Often one of the most repeated phrases in the technology startup community is Mark Zuckerberg’s motto, “move fast and break things”. However, that doesn’t work for everyone. Here at Wyser, we take a different approach.
Fast-paced iteration may have worked for a social networking site like Facebook but - with Wyser - our clients store highly sensitive information, meaning that being conscientious in our approach is paramount. Any mistakes made during a rapid development cycle could spell disaster for our customers.
A topic often overlooked is that of ‘technical debt’ which, in other words, is when rapid development can lead to short-term thinking and tactical solutions that will generally need corrections at a later date. However, if developers are rushed and are not given enough time for maintenance then long-term costs cannot be avoided.
We still use the underlying principle of obtaining early feedback and iterative improvements. For example, in order to measure how automation is meeting the defined digital transformation objectives, we use the following approach:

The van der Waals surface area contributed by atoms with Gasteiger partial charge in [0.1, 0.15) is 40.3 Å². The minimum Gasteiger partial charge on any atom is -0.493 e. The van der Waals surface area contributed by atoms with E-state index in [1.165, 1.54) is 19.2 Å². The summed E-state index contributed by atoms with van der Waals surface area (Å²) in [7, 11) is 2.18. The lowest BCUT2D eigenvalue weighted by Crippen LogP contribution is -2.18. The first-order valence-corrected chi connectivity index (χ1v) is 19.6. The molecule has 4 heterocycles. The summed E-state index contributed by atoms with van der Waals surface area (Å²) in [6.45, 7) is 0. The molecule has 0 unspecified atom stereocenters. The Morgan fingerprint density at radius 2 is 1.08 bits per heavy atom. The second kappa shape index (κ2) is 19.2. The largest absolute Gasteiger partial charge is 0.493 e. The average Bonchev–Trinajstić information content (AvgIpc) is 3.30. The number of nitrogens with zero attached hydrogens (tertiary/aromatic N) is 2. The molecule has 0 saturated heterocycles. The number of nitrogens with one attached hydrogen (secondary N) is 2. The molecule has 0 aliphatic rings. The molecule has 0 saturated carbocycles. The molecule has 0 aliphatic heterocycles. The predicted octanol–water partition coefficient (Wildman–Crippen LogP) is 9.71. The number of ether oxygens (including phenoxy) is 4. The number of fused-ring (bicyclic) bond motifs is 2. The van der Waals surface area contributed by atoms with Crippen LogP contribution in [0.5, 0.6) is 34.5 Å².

Stage 1: Observe, ask questions, and document how the current process works.
Stage 2: Build a strawman automated process and compare it against historical outcomes.
Stage 3: Iteratively improve the differences to produce a minimum viable process.
Stage 4: Incorporate the automated suggestions into the manual process for feedback
Stage 5: Iteratively remove any manual exception handling.
Stage 6: Fully automated.
The advantage of our approach is that customers are not impacted until the last stage, but we have spent time building confidence in both the outcome and also the ease of change with everyone involved.
It’s important that ease of change is not overlooked. The business process you are automating is probably being continuously improved while doing so.